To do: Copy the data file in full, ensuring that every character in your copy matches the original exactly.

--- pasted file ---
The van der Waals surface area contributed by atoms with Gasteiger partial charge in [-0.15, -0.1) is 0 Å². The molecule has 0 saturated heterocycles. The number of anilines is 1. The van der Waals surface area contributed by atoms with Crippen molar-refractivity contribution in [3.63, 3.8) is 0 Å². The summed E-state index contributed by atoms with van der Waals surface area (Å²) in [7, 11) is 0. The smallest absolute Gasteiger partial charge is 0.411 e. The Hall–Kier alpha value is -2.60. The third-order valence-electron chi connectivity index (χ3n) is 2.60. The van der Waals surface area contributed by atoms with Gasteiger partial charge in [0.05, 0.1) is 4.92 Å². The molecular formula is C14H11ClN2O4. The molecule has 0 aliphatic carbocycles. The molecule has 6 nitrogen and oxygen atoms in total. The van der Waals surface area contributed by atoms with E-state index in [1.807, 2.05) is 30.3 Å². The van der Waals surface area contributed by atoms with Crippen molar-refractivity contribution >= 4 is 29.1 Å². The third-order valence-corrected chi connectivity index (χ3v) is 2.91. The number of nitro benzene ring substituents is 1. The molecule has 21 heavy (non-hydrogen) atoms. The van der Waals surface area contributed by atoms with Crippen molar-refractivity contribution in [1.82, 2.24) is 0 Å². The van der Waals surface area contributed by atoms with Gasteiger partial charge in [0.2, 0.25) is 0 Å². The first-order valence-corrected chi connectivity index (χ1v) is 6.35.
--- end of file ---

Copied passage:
The van der Waals surface area contributed by atoms with Gasteiger partial charge in [-0.15, -0.1) is 0 Å². The molecule has 0 saturated heterocycles. The number of anilines is 1. The van der Waals surface area contributed by atoms with Crippen molar-refractivity contribution in [3.63, 3.8) is 0 Å². The summed E-state index contributed by atoms with van der Waals surface area (Å²) in [7, 11) is 0. The smallest absolute Gasteiger partial charge is 0.411 e. The Hall–Kier alpha value is -2.60. The third-order valence-electron chi connectivity index (χ3n) is 2.60. The van der Waals surface area contributed by atoms with Gasteiger partial charge in [0.05, 0.1) is 4.92 Å². The molecular formula is C14H11ClN2O4. The molecule has 0 aliphatic carbocycles. The molecule has 6 nitrogen and oxygen atoms in total. The van der Waals surface area contributed by atoms with E-state index in [1.807, 2.05) is 30.3 Å². The van der Waals surface area contributed by atoms with Crippen molar-refractivity contribution >= 4 is 29.1 Å². The third-order valence-corrected chi connectivity index (χ3v) is 2.91. The number of nitro benzene ring substituents is 1. The molecule has 21 heavy (non-hydrogen) atoms. The van der Waals surface area contributed by atoms with Crippen molar-refractivity contribution in [1.82, 2.24) is 0 Å². The van der Waals surface area contributed by atoms with Gasteiger partial charge in [0.2, 0.25) is 0 Å². The first-order valence-corrected chi connectivity index (χ1v) is 6.35.